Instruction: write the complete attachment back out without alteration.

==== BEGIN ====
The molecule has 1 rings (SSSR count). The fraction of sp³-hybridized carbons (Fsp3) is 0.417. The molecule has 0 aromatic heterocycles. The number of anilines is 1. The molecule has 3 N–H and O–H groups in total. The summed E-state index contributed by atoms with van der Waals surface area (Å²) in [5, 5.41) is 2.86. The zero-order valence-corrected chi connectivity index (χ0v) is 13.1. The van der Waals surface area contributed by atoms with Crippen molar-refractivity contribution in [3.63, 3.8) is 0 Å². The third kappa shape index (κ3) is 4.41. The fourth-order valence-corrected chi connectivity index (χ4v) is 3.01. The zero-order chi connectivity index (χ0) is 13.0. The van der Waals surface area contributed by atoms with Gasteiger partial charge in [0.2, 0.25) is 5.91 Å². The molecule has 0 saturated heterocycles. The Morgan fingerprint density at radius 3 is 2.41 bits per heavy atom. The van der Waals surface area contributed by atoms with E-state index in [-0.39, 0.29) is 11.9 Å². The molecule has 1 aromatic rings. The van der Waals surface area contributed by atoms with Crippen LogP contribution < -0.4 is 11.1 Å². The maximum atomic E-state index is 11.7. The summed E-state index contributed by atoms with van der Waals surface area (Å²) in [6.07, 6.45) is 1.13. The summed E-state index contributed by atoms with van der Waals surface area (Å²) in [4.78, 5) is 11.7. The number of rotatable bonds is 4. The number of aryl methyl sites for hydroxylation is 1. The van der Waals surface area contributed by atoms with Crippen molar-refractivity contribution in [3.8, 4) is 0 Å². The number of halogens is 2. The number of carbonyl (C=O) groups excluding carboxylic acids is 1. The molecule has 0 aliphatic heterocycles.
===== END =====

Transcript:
The molecule has 1 rings (SSSR count). The fraction of sp³-hybridized carbons (Fsp3) is 0.417. The molecule has 0 aromatic heterocycles. The number of anilines is 1. The molecule has 3 N–H and O–H groups in total. The summed E-state index contributed by atoms with van der Waals surface area (Å²) in [5, 5.41) is 2.86. The zero-order valence-corrected chi connectivity index (χ0v) is 13.1. The van der Waals surface area contributed by atoms with Crippen molar-refractivity contribution in [3.63, 3.8) is 0 Å². The third kappa shape index (κ3) is 4.41. The fourth-order valence-corrected chi connectivity index (χ4v) is 3.01. The zero-order chi connectivity index (χ0) is 13.0. The van der Waals surface area contributed by atoms with Gasteiger partial charge in [0.2, 0.25) is 5.91 Å². The molecule has 0 saturated heterocycles. The Morgan fingerprint density at radius 3 is 2.41 bits per heavy atom. The van der Waals surface area contributed by atoms with E-state index in [-0.39, 0.29) is 11.9 Å². The molecule has 1 aromatic rings. The van der Waals surface area contributed by atoms with Crippen LogP contribution < -0.4 is 11.1 Å². The maximum atomic E-state index is 11.7. The summed E-state index contributed by atoms with van der Waals surface area (Å²) in [6.07, 6.45) is 1.13. The summed E-state index contributed by atoms with van der Waals surface area (Å²) in [4.78, 5) is 11.7. The number of rotatable bonds is 4. The number of aryl methyl sites for hydroxylation is 1. The van der Waals surface area contributed by atoms with Crippen molar-refractivity contribution in [3.8, 4) is 0 Å². The number of halogens is 2. The number of carbonyl (C=O) groups excluding carboxylic acids is 1. The molecule has 0 aliphatic heterocycles.